For this frame I decided to use a gilding technique where planed wood is directly oil gilded without the wood being sealed. I wrote an article about this and was honored to have it published in the August 2011 issue of Professional Picture Framers magazine! It was titled “A Whistler-Inspired Gilded Oak Frame” and in it I discussed my way of replicating one of James Whistlers technique. It worked out well on Oak, not so well on Basswood, but the finish on Walnut was more to my liking.
Of course, photographs rarely do justice to the real thing but there is lots of texture in Diane’s painting. She wanted a frame that also had texture plus the coloration of her work. Since it is more of a contemporary painting she also requested a floater style frame. The painting is done on a 1/4″ Baltic Birch panel so to make it work for a floater the first step was to glue an additional rim of plywood to the backside of the painting. This gave enough thickness to screw it to the frame. That rim is inset which created what I’m calling a “double float” since it raises the painting up from the black floater section. A simple rub glue joint is used to attach the rim to the back of the painting.
Walnut was chosen for its’ dark rich browns and some reddish hues. As a furniture builder I prefer planed surfaces rather than sanded ones, planing opens the grain whereas sanding tends to abrade it — there is a difference! The painting measures 14″ x 18″ and the frame members are 1 1/4″ thick by 2″ wide. The outside edge has a chamfer planed on it which I wanted to leave solidly gilded. You can see it on the right edge in the picture above.
Let’s talk about making it. That process began with 8/4 Walnut that was planed and ripped to the needed size. A groove was plowed with the Veritas small plow plane, the location is determined by where you want the painting to be inside of the floater. I prefer it to sit just slightly below the surface of the frame. This groove is about 3/8″ deep and the next step was to glue in the Birch plywood that becomes the floater section; easy to “gang clamp” them as you can see.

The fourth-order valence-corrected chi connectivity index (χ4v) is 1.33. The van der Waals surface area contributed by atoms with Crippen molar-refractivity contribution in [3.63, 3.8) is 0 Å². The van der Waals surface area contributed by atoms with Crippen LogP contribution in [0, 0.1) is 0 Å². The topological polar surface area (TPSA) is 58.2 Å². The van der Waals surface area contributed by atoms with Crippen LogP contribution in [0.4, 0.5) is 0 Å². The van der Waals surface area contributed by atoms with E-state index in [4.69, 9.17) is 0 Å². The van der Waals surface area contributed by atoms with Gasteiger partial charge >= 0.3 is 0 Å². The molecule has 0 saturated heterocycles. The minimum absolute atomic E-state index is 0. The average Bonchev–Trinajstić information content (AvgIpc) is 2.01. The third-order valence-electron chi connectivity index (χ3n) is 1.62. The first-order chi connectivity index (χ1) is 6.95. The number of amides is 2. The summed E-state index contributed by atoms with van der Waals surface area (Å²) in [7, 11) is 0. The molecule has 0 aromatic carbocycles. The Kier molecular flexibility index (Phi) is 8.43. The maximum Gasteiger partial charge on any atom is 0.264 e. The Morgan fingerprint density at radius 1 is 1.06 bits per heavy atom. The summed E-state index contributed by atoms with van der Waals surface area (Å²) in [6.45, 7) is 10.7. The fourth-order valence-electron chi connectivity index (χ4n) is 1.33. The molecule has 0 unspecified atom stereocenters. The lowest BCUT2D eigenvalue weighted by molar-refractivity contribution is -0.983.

The floater section was painted with Japan Black which is “dead flat”. Once dry the frame members were mitered, slotted for a biscuit, and then glued and clamped overnight. My preference is to use slow set size on everything, in my experience the quick set doesn’t have as strong of an adhesive quality. I get mine from LA Gold Leaf, it has a good consistency and working time. Generally a frame will be sized around 7:00 pm or so and then gilded the next morning. Of course, the black section of the frame is taped off while applying the size but removed immediately once sizing is complete. Gilding is pretty straight forward, it’s the rubbing back of the gold that is nerve wracking — real easy to go too far!
The rubbing back process is done with a white Scotch pad and Liberon Black Bison wax. Once the finish is taken back to my liking, a cotton ball is used to apply an additional coat of the wax. After drying the entire frame is buffed. The wax will be sufficient to seal the gold and prevent any tarnishing in the future. This is one of three paintings that Diane had accepted into the 8th. annual Portrait Artists of Arizona show. The show has 59 paintings and is currently hung at the Scottsdale Artists School. It will be open for viewing from January 6 through the 27th. with the reception and awards presentation scheduled for January 13, 2018 from 2-4:00 pm. The majority of the works will be for sale and the public is invited to view the show any time that the school is open.